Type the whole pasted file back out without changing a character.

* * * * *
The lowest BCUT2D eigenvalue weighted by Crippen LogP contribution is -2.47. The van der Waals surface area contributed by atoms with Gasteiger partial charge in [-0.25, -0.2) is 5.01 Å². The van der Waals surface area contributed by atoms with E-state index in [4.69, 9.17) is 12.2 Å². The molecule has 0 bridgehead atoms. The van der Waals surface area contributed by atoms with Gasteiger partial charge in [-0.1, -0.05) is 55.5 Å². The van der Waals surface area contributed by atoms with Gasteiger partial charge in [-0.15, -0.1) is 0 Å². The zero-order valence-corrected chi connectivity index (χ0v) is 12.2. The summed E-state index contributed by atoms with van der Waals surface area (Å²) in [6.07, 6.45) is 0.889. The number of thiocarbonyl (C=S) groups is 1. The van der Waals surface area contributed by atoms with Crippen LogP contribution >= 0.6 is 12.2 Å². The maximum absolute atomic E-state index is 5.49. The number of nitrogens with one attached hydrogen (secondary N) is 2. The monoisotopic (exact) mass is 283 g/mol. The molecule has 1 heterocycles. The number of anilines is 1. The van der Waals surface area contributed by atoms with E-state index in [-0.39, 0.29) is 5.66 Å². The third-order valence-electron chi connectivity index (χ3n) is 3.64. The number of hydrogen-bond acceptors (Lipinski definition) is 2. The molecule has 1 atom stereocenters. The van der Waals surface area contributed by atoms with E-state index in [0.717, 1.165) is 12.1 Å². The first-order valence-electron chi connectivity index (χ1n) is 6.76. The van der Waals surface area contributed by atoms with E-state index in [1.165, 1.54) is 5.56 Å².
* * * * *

The lowest BCUT2D eigenvalue weighted by Crippen LogP contribution is -2.47. The van der Waals surface area contributed by atoms with Gasteiger partial charge in [-0.25, -0.2) is 5.01 Å². The van der Waals surface area contributed by atoms with E-state index in [4.69, 9.17) is 12.2 Å². The molecule has 0 bridgehead atoms. The van der Waals surface area contributed by atoms with Gasteiger partial charge in [-0.1, -0.05) is 55.5 Å². The van der Waals surface area contributed by atoms with Gasteiger partial charge in [-0.15, -0.1) is 0 Å². The zero-order valence-corrected chi connectivity index (χ0v) is 12.2. The summed E-state index contributed by atoms with van der Waals surface area (Å²) in [6.07, 6.45) is 0.889. The number of thiocarbonyl (C=S) groups is 1. The van der Waals surface area contributed by atoms with Crippen LogP contribution >= 0.6 is 12.2 Å². The maximum absolute atomic E-state index is 5.49. The number of nitrogens with one attached hydrogen (secondary N) is 2. The monoisotopic (exact) mass is 283 g/mol. The molecule has 1 heterocycles. The number of anilines is 1. The van der Waals surface area contributed by atoms with E-state index in [-0.39, 0.29) is 5.66 Å². The third-order valence-electron chi connectivity index (χ3n) is 3.64. The number of hydrogen-bond acceptors (Lipinski definition) is 2. The molecule has 1 atom stereocenters. The van der Waals surface area contributed by atoms with E-state index in [0.717, 1.165) is 12.1 Å². The first-order valence-electron chi connectivity index (χ1n) is 6.76. The van der Waals surface area contributed by atoms with E-state index in [1.165, 1.54) is 5.56 Å².